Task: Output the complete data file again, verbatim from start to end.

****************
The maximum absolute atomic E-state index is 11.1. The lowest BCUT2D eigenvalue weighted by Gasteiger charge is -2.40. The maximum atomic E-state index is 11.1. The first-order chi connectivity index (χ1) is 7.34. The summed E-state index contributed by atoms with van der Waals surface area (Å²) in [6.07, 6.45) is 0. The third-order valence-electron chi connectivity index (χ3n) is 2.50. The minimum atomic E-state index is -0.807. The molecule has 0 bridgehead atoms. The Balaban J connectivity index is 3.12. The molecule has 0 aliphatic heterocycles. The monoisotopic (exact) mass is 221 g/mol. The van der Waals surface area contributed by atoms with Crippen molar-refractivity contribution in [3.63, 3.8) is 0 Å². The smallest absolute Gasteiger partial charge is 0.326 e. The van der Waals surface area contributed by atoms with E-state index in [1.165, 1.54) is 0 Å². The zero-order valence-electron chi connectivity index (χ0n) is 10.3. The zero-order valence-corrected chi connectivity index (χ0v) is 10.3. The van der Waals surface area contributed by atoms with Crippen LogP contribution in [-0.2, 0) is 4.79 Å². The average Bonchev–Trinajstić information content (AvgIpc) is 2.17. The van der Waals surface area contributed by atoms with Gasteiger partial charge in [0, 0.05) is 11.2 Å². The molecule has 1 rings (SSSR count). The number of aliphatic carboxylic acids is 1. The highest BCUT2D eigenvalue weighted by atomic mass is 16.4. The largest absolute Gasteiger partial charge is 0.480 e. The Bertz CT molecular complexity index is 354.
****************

The maximum absolute atomic E-state index is 11.1. The lowest BCUT2D eigenvalue weighted by Gasteiger charge is -2.40. The maximum atomic E-state index is 11.1. The first-order chi connectivity index (χ1) is 7.34. The summed E-state index contributed by atoms with van der Waals surface area (Å²) in [6.07, 6.45) is 0. The third-order valence-electron chi connectivity index (χ3n) is 2.50. The minimum atomic E-state index is -0.807. The molecule has 0 bridgehead atoms. The Balaban J connectivity index is 3.12. The molecule has 0 aliphatic heterocycles. The monoisotopic (exact) mass is 221 g/mol. The van der Waals surface area contributed by atoms with Crippen molar-refractivity contribution in [3.63, 3.8) is 0 Å². The smallest absolute Gasteiger partial charge is 0.326 e. The van der Waals surface area contributed by atoms with E-state index in [1.165, 1.54) is 0 Å². The zero-order valence-electron chi connectivity index (χ0n) is 10.3. The zero-order valence-corrected chi connectivity index (χ0v) is 10.3. The van der Waals surface area contributed by atoms with Crippen LogP contribution in [-0.2, 0) is 4.79 Å². The average Bonchev–Trinajstić information content (AvgIpc) is 2.17. The van der Waals surface area contributed by atoms with Gasteiger partial charge in [0, 0.05) is 11.2 Å². The molecule has 1 rings (SSSR count). The number of aliphatic carboxylic acids is 1. The highest BCUT2D eigenvalue weighted by atomic mass is 16.4. The largest absolute Gasteiger partial charge is 0.480 e. The Bertz CT molecular complexity index is 354.